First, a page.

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The speed limit in agriculture
Dr. Victor Martin

The six to ten day outlook (July 22 to 26) well-above normal temperatures and well-below normal precipitation so the recent rains were definitely a blessing for summer row and hay crops. Looking out eight to 14 days (July 24 to 30) indicates more of the same with well above normal temperatures and little in the way of rain. The recent rains definitely helped save the milo crop if this outlook holds up. The drought monitor indicates receding dry and droughty soils conditions and that doesn’t include any rain since last Tuesday. These recent rains and cooler temperatures are greatly helping the corn crop which is tasseling, silking and starting to develop kernels. Also very beneficial to milo and soybean crops and the rains of the last several weeks came just in time. Today, let’s take a look at the corn crop and why this timely rainfall and cooler temperatures came at just the right time.

The cooler than expected temperatures this past week, coupled with decent rainfall amounts for many, just as corn was pollinating and starting to develop seed was a welcome circumstance that should help corn production, both dryland and irrigated. Naturally corn needs moisture, especially during the critical time from just before tasseling through the dough stages, but what helped just as much for many field were the cooler temperatures. Here’s why.

A corn plant’s development is tied to temperature. It accumulates GDUs (Growing Degree Units). The formula is simple: GDU = (Tmax + Tmin)/2 – 50oF where Tmax is >86, use 86. You don’t accumulate heat below 50 degrees as corn isn’t physiologically very active. You don’t get added accumulation above 86 as that is about the upper limit above which the temperature is too hot and the plant slows down and goes into a protective mode. As an example, if your high temperature was 86 and your low temperature was 64, the plant accumulated 25 heat units. The growth stage of corn is keyed to GDU accumulation. So many DGUs are needed for each leaf, tasseling, silking, etc. If you know how much heat the plant has accumulated, you can tell the growth stage without seeing the plant. So why do these cooler temperatures matter?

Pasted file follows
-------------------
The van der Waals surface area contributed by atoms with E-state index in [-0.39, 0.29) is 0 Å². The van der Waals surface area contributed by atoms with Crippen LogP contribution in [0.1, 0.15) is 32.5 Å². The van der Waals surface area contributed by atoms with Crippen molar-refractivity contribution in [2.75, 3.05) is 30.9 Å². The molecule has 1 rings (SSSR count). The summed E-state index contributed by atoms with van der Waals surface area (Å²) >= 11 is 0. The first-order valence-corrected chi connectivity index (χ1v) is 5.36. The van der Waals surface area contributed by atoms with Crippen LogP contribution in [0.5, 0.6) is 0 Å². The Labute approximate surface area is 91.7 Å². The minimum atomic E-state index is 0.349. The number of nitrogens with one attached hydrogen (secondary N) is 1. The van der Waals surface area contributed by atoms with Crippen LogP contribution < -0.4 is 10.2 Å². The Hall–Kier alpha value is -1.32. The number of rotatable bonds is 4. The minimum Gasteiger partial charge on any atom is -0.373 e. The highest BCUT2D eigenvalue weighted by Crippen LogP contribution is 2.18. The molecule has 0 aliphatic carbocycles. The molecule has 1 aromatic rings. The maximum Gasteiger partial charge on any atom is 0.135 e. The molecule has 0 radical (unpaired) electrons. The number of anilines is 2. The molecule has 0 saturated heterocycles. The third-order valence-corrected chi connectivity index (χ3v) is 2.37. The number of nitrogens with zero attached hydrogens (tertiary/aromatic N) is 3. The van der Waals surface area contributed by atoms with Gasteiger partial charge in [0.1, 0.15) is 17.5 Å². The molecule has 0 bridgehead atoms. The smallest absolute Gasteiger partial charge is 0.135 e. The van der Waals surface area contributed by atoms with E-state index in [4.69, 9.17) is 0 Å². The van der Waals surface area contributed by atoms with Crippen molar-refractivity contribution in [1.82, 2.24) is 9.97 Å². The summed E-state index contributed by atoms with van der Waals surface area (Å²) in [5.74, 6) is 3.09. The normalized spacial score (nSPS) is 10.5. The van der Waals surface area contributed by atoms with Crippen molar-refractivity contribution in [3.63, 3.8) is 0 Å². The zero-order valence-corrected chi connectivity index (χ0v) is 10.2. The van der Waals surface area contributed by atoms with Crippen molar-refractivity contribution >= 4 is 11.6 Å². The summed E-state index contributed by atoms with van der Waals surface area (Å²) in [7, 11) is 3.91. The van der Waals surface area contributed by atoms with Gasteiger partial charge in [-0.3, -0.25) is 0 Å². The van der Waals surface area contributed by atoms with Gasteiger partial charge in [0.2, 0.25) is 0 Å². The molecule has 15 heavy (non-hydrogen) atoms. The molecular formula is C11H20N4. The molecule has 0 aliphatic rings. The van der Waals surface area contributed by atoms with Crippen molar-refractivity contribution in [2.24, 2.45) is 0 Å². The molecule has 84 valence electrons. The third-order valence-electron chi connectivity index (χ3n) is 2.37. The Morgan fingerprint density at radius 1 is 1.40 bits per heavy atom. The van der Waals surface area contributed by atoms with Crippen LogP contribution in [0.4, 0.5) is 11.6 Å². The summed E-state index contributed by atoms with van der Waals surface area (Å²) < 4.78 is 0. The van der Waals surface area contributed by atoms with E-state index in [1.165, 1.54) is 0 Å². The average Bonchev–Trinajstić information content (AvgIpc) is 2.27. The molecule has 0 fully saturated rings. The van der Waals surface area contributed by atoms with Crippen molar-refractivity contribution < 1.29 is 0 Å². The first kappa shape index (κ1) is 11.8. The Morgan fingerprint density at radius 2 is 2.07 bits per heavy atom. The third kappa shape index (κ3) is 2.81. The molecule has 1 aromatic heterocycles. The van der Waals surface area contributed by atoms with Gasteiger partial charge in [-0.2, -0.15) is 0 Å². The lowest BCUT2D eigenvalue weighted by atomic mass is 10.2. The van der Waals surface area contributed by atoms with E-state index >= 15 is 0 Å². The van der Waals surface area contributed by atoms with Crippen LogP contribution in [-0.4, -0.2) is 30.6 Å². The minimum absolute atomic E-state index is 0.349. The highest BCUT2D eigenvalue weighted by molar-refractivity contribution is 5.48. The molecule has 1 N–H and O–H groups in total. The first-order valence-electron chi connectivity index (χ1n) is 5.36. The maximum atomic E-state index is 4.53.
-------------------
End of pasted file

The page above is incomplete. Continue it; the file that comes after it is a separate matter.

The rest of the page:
After pollination, there are so many heat units allotted for grain fill, not days. Warmer temperatures mean the plant has less time for grain fill, i.e. to fill the seed. Cooler temperatures extend the number of days and allow for better grain fill. Hotter days shorten this period. A longer grain fill period increases yield. The same holds true for wheat and to an extent milo. And this holds true whether the corn is dryland or irrigated. Perhaps the easiest way to think of this is as a road trip. If you drive from Great Bend to Kansas City you can choose to obey the speed limit or go above it. The further above the speed limit you go, the more quickly you reach your destination. Provided you don’t receive a ticket or become involved in an accident, it’s a good thing as you arrived faster. However, for the corn plant, it is better to slow down and obey the speed limit or even go a little slower and enjoy the scenery. 

Dr. Victor L. Martin is the agriculture instructor/coordinator for Barton Community College. He can be reached at 620-792-9207, ext. 207.